A flat cupholder pulls out and snaps down from the console side of the front passenger's seat. It wisely chose one based on the popular Nissan Quest. Our test car was also equipped with an optional power sunroof and a flip-open rear window. Visibility is good, though there is a bit of a blind spot to the driver's right rear. The Villager affords 126 cubic feet of cargo space after the second-row seats are removed and the rear-bench seat is folded upward.
It seemed as quiet as a sedan even at speeds greater than 70 mph. Despite this, Villager's powertrain is smooth and quiet, and doesn't provide much cause for concern. But these days, auto makers know better than to deliver a minivan with an old-fashioned, truck-like ride. Driving Impressions While its cargo capacity is somewhat modest compared to the big Chryslers, the Villager compensates with its velvety ride and serene comfort. It's hitched to a four-speed, electronically controlled automatic overdrive transmission. This arrangement permits comfortable seating for seven. That's a lot less than the 162.
Minimal pitching and diving, along with excellent grip in corners doesn't adhere to the minivan preconception, while precise steering from its power rack-and-pinion system seems to sweeten the whole picture. They know minivan buyers want commodious space accompanied with the smooth ride and performance of a sedan. Also, the front of the vehicle is so steeply raked that the driver cannot see the front fenders, which requires some getting used to for parallel parking. An electronically-controlled four-speed automatic transmission is the sole, logical gearbox choice, and gives velvety, almost imperceptible gear changes, but sometimes has difficulty deciding when to shift on uphill grades. Although it hardly offered more than other vans at the time, the Villager's primary selling point was its smart seat configurations with rows which could be folded and pushed against one another or fitted in floor-buckets fro increased cargo space. Villager rides smoothly and insulates those inside from road noise and bumps.
New colors were added this year, along with an optional Gold Sport appearance package that features gold accents on the wheels, grille and lift gate ornament. Granted, cargo capacity is important. Passengers can choose from 13 different seating-and-cargo combinations. Passengers can move comfortably from the front seat back to the rear, although the fold-down armrests on the second-row captain's chairs limit the center-aisle pass-through space to about eight inches. Another space-enhancing option would be to tilt the rear-bench seat cushion upward and slide the seat forward by as much as 50 inches.
Since the introduction of the 1993 model, the Villager has offered a smooth, quiet ride with the responsiveness of a sedan. Front MacPherson strut and rear beam axle suspension is quite ordinary in design, but they provide handling that is very impressive for a minivan. The seat backs on the second-row captain's chairs and third-row bench seat can be folded down for loading cargo. Now in its sixth year without a major redesign, the Villager has been a successful product. Built into the modular armrest to the left of the second-row captain's chair are switches that operate the rear-seat climate control and stereo system, which comes complete with two headphone jacks—a very nice touch, and one that was clearly designed to let the kids groove to their favorite tunes without jangling their parents' nerves. Passengers over 6 feet may be a bit cramped in the second or third rows.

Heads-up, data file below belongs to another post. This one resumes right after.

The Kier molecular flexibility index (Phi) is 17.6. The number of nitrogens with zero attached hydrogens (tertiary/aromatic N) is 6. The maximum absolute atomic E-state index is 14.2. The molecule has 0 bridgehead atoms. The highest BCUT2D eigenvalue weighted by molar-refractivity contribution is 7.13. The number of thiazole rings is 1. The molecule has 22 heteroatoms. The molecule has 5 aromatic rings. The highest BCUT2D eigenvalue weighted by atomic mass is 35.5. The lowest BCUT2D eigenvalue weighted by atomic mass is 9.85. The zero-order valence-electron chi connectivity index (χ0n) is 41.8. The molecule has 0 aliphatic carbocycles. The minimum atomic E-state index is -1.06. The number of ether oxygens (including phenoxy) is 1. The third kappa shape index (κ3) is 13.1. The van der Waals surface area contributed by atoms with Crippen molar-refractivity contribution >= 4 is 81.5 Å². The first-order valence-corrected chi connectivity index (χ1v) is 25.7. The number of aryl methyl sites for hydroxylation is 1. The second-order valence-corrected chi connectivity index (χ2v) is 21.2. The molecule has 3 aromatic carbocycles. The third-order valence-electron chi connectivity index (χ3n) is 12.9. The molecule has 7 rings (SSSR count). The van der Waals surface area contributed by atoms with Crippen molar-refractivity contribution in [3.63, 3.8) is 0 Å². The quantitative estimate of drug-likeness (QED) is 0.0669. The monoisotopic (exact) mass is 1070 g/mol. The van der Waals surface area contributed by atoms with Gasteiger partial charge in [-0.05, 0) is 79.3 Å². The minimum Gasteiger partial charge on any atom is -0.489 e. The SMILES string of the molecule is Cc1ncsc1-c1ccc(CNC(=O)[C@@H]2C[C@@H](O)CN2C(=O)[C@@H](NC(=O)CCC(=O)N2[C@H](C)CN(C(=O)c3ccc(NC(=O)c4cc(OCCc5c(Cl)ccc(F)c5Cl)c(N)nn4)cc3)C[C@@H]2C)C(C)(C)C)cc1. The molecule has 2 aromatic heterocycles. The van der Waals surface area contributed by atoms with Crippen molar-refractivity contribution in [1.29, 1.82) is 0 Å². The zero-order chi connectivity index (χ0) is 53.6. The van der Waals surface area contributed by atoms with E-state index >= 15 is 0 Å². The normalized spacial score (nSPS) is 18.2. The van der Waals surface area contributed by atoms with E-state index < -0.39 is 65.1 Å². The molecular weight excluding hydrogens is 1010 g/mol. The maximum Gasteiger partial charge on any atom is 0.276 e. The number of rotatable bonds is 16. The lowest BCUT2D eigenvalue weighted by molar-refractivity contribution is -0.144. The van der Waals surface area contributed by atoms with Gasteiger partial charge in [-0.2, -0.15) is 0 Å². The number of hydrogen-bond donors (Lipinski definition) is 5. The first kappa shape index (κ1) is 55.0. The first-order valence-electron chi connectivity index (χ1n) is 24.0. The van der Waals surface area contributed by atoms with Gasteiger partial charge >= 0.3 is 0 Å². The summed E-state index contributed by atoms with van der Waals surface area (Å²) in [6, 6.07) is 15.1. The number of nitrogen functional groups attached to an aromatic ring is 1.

A gold accent stripe also runs the length of the bodyside molding. Granted, cargo capacity is important. Most minivan buyers are parents, so the operation of the sliding door and rear tailgate is an important concern. They know minivan buyers want commodious space accompanied with the smooth ride and performance of a sedan. All of these functions can be performed with an easy flip of a lever.
Our Nautica test model was painted a handsome metallic Cabernet Red. Behind the front captain's chairs are two more captain's chairs. Among minivans, handling and ride quality are at least as important as cargo capacity. The system provides readouts in both the English and metric systems. Luxury touches in the Nautica model include separate stereo and ventilation controls for rear-seat passengers, a real feature when carrying children. Our Nautica was equipped with very comfortable power front seats, with six adjustments for the driver, four for the passenger.
But these days, auto makers know better than to deliver a minivan with an old-fashioned, truck-like ride. That powertrain easily enabled the 3,800-lb. The rack-and-pinion power steering offers precise control and the engineers have done a good job tuning the MacPherson strut front suspension and leaf-spring rear suspension with twin-tube gas charged shock absorbers. When it comes to handling, the Villager firmly plants itself while negotiating hard corners—no small feat for a tall vehicle. Opening the rear tailgate is also a one-handed operation—if you use the keyless remote control to unlock all the doors.
With all seats removed except for the front two, there is 126 cubic feet of cargo capacity. With a simple push of a button you can ascertain fuel economy—both average and instant—and the number of miles left before the fuel tank is empty. Even better are the sturdy, integrated cupholders on the backs of each of the fold-down rear seats. We also applaud the electronic information center on the smart-looking, digitized instrument panel. The seats can be arranged in a variety of configurations to haul cargo. It handles like a sedan and provides plenty of power for driving through heavy traffic.